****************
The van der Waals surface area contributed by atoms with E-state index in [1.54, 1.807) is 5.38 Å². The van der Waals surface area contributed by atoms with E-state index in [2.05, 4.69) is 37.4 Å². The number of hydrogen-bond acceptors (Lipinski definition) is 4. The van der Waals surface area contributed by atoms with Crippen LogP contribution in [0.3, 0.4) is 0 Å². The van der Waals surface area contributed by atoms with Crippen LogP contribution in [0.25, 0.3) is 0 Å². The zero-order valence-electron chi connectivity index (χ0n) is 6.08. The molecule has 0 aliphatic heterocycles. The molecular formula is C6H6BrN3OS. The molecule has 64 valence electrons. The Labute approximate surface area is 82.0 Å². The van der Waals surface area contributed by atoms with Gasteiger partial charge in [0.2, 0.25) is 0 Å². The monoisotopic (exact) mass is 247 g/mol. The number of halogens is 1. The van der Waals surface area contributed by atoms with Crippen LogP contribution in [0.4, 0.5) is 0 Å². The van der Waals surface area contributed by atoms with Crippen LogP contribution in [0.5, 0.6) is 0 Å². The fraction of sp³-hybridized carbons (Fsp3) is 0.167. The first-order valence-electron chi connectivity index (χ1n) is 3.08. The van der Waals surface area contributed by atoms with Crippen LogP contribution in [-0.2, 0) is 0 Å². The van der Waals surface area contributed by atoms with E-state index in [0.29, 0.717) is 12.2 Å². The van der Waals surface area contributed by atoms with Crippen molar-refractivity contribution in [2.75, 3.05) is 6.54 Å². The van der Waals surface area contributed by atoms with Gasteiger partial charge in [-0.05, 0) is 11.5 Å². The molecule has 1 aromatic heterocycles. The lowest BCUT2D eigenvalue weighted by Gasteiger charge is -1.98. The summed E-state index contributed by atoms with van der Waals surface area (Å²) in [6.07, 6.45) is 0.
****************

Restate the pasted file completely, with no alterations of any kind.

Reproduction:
The van der Waals surface area contributed by atoms with E-state index in [1.54, 1.807) is 5.38 Å². The van der Waals surface area contributed by atoms with E-state index in [2.05, 4.69) is 37.4 Å². The number of hydrogen-bond acceptors (Lipinski definition) is 4. The van der Waals surface area contributed by atoms with Crippen LogP contribution in [0.3, 0.4) is 0 Å². The van der Waals surface area contributed by atoms with Crippen LogP contribution in [0.25, 0.3) is 0 Å². The zero-order valence-electron chi connectivity index (χ0n) is 6.08. The molecule has 0 aliphatic heterocycles. The molecular formula is C6H6BrN3OS. The molecule has 64 valence electrons. The Labute approximate surface area is 82.0 Å². The van der Waals surface area contributed by atoms with Gasteiger partial charge in [0.2, 0.25) is 0 Å². The monoisotopic (exact) mass is 247 g/mol. The number of halogens is 1. The van der Waals surface area contributed by atoms with Crippen LogP contribution in [0.4, 0.5) is 0 Å². The van der Waals surface area contributed by atoms with Crippen LogP contribution in [0.5, 0.6) is 0 Å². The fraction of sp³-hybridized carbons (Fsp3) is 0.167. The first-order valence-electron chi connectivity index (χ1n) is 3.08. The van der Waals surface area contributed by atoms with Crippen LogP contribution in [-0.2, 0) is 0 Å². The van der Waals surface area contributed by atoms with E-state index in [0.29, 0.717) is 12.2 Å². The van der Waals surface area contributed by atoms with Crippen molar-refractivity contribution in [2.75, 3.05) is 6.54 Å². The van der Waals surface area contributed by atoms with Gasteiger partial charge in [-0.05, 0) is 11.5 Å². The molecule has 1 aromatic heterocycles. The lowest BCUT2D eigenvalue weighted by Gasteiger charge is -1.98. The summed E-state index contributed by atoms with van der Waals surface area (Å²) in [6.07, 6.45) is 0.